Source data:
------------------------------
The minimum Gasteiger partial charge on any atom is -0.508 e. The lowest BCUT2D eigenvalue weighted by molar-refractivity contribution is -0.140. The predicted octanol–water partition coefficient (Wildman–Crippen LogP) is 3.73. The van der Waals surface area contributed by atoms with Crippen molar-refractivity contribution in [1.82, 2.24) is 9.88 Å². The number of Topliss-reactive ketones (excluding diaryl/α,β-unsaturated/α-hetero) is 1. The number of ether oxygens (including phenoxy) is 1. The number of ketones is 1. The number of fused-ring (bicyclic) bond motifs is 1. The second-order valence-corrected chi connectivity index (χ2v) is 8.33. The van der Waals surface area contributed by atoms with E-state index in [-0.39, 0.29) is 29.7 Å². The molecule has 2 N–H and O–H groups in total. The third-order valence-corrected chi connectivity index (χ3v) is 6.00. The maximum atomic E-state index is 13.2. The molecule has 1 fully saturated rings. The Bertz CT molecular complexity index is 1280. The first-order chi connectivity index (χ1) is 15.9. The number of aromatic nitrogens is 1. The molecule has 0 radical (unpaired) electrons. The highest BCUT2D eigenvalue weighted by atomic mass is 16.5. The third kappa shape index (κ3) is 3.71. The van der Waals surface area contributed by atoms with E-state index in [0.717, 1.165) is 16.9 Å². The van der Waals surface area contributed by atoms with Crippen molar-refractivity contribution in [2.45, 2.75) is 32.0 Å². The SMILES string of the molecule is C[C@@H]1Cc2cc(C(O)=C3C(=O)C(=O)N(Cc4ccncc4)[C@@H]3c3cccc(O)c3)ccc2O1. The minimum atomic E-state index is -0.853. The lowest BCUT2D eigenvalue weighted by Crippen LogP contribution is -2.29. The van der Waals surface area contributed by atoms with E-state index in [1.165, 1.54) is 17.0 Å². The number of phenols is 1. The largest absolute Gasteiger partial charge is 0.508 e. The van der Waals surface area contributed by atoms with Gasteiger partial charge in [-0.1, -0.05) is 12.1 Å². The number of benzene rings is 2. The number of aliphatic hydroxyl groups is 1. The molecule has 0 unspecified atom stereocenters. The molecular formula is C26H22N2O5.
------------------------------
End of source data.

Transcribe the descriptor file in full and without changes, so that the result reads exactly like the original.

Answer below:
The minimum Gasteiger partial charge on any atom is -0.508 e. The lowest BCUT2D eigenvalue weighted by molar-refractivity contribution is -0.140. The predicted octanol–water partition coefficient (Wildman–Crippen LogP) is 3.73. The van der Waals surface area contributed by atoms with Crippen molar-refractivity contribution in [1.82, 2.24) is 9.88 Å². The number of Topliss-reactive ketones (excluding diaryl/α,β-unsaturated/α-hetero) is 1. The number of ether oxygens (including phenoxy) is 1. The number of ketones is 1. The number of fused-ring (bicyclic) bond motifs is 1. The second-order valence-corrected chi connectivity index (χ2v) is 8.33. The van der Waals surface area contributed by atoms with E-state index in [-0.39, 0.29) is 29.7 Å². The molecule has 2 N–H and O–H groups in total. The third-order valence-corrected chi connectivity index (χ3v) is 6.00. The maximum atomic E-state index is 13.2. The molecule has 1 fully saturated rings. The Bertz CT molecular complexity index is 1280. The first-order chi connectivity index (χ1) is 15.9. The number of aromatic nitrogens is 1. The molecule has 0 radical (unpaired) electrons. The highest BCUT2D eigenvalue weighted by atomic mass is 16.5. The third kappa shape index (κ3) is 3.71. The van der Waals surface area contributed by atoms with E-state index in [0.717, 1.165) is 16.9 Å². The van der Waals surface area contributed by atoms with Crippen molar-refractivity contribution in [2.45, 2.75) is 32.0 Å². The SMILES string of the molecule is C[C@@H]1Cc2cc(C(O)=C3C(=O)C(=O)N(Cc4ccncc4)[C@@H]3c3cccc(O)c3)ccc2O1. The minimum atomic E-state index is -0.853. The lowest BCUT2D eigenvalue weighted by Crippen LogP contribution is -2.29. The van der Waals surface area contributed by atoms with E-state index in [1.165, 1.54) is 17.0 Å². The number of phenols is 1. The largest absolute Gasteiger partial charge is 0.508 e. The van der Waals surface area contributed by atoms with Gasteiger partial charge in [-0.1, -0.05) is 12.1 Å². The number of benzene rings is 2. The number of aliphatic hydroxyl groups is 1. The molecule has 0 unspecified atom stereocenters. The molecular formula is C26H22N2O5.